COPE Park Commissioner Loretta Woodcock wants the Park Board to buy
from Canadian sources.

manufacturing sector is undergoing severe stresses in the current
economic crises,” said Woodcock.

The PB can help keep jobs in
Canada by requiring the highest possible level of Canadian content,
with an eye to 50 per cent when we buy goods and services such as
office supplies, clothing, technology, construction materials,
vehicles. We could also require potential vendors to identify the
overall level of Canadian content as part of the tendering process.”

Woodcock will move her
“Buy Canadian” motion at the October 27 meeting of the Park

Woodcock says citizens
expect their governments to spend wisely, invest in their communities
and recognize that the creation of healthy communities, good jobs and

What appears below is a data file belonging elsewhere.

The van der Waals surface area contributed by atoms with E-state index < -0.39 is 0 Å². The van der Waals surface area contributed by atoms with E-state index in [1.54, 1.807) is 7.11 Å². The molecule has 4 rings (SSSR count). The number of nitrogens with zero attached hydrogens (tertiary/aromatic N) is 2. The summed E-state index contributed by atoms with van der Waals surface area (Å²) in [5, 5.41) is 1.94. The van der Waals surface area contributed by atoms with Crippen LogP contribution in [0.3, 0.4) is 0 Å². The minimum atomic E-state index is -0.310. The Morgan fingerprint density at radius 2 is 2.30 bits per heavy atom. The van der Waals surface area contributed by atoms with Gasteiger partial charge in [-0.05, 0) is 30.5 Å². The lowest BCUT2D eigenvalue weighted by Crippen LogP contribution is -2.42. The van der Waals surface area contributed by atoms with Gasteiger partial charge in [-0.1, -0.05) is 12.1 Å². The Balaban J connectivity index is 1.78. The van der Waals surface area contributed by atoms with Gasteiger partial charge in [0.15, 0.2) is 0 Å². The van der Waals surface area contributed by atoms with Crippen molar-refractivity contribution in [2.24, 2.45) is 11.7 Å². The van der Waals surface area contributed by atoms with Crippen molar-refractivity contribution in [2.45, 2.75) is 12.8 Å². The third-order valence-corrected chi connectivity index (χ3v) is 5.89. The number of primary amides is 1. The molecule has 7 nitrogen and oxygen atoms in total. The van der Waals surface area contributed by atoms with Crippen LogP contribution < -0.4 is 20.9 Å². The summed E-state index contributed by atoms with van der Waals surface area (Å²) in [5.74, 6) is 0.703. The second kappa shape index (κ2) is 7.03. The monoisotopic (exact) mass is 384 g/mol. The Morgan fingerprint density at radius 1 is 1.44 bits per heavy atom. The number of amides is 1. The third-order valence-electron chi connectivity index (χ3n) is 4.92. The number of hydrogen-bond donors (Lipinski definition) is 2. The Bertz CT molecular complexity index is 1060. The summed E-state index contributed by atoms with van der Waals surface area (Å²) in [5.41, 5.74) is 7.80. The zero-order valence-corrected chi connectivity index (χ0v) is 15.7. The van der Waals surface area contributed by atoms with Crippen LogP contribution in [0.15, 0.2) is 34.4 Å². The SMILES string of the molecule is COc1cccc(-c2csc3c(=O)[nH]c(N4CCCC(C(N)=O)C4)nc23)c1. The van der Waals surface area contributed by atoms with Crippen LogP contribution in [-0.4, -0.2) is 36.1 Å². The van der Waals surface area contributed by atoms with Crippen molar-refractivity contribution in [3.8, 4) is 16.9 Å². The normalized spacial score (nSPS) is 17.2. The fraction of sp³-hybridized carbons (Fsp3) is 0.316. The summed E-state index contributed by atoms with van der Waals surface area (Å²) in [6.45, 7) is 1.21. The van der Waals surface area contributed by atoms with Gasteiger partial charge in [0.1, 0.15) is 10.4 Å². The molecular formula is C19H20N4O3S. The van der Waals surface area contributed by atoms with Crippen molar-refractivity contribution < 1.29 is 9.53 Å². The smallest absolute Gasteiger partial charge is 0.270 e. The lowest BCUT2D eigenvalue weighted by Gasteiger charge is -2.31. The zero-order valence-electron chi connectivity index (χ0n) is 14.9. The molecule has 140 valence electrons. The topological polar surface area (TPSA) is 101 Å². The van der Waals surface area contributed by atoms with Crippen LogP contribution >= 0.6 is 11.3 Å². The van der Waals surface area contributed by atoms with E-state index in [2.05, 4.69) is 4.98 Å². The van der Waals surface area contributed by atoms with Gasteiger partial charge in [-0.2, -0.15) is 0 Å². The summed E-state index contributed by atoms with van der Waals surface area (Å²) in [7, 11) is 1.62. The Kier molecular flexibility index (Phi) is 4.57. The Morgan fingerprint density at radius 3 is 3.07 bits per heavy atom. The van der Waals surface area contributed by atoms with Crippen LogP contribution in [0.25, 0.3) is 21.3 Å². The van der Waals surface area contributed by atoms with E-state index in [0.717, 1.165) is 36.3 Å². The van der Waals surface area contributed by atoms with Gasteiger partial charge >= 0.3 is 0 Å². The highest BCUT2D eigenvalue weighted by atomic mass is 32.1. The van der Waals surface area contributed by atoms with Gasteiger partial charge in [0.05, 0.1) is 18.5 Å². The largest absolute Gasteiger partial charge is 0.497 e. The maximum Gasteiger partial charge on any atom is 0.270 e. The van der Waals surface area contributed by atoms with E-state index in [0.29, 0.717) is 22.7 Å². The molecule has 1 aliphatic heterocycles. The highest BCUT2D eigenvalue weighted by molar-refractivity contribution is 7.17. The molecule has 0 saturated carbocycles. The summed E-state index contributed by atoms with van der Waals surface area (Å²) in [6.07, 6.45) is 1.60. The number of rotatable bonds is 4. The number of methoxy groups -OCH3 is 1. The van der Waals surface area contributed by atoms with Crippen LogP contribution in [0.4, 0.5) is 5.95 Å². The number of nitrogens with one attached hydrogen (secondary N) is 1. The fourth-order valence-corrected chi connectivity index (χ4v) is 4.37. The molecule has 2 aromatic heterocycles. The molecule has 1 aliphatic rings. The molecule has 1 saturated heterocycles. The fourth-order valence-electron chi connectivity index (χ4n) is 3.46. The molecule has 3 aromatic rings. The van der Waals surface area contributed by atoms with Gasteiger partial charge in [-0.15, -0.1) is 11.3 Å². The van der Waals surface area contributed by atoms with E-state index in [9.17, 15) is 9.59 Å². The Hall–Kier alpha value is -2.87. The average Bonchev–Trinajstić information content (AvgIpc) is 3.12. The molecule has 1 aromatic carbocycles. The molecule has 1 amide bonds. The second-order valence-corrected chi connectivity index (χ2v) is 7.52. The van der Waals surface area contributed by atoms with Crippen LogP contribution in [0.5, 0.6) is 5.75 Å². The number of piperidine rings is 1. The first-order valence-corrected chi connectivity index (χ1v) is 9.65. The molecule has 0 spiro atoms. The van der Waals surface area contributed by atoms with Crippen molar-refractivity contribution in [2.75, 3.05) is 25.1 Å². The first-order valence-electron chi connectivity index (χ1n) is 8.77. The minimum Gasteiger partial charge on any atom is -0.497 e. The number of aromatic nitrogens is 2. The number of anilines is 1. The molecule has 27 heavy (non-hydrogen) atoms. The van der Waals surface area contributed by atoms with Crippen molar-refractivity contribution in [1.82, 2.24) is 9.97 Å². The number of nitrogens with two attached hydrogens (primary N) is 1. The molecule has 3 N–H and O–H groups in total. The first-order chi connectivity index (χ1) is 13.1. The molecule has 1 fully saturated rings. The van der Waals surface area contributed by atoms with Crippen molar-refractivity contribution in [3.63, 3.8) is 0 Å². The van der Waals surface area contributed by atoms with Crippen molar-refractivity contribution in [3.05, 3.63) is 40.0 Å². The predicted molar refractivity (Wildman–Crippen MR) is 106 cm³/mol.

a strong economy are the responsibility of all levels of government.

COPE park commissioners have
a strong record of working for responsible purchasing policies. When
COPE formed a majority on city council and park Board in 2005,
Vancouver was the first Canadian city to adopt an ethical purchasing
policy and supplier code of conduct.

Since then the NPA dominated
Park Board has watered down the ethical purchasing policy with a
variety of loopholes.

“We need to reestablish
Vancouver as a leader in ethical civic purchasing,” said COPE park
board candidate Anita Romaniuk. As a former chair of the park board,
Romaniuk presided over the development of the original ethical
purchasing policy.

Information: Dave
Fields, COPE Communications, 604-722-4775

“Buy Canadian,” says COPE’s Woodcock

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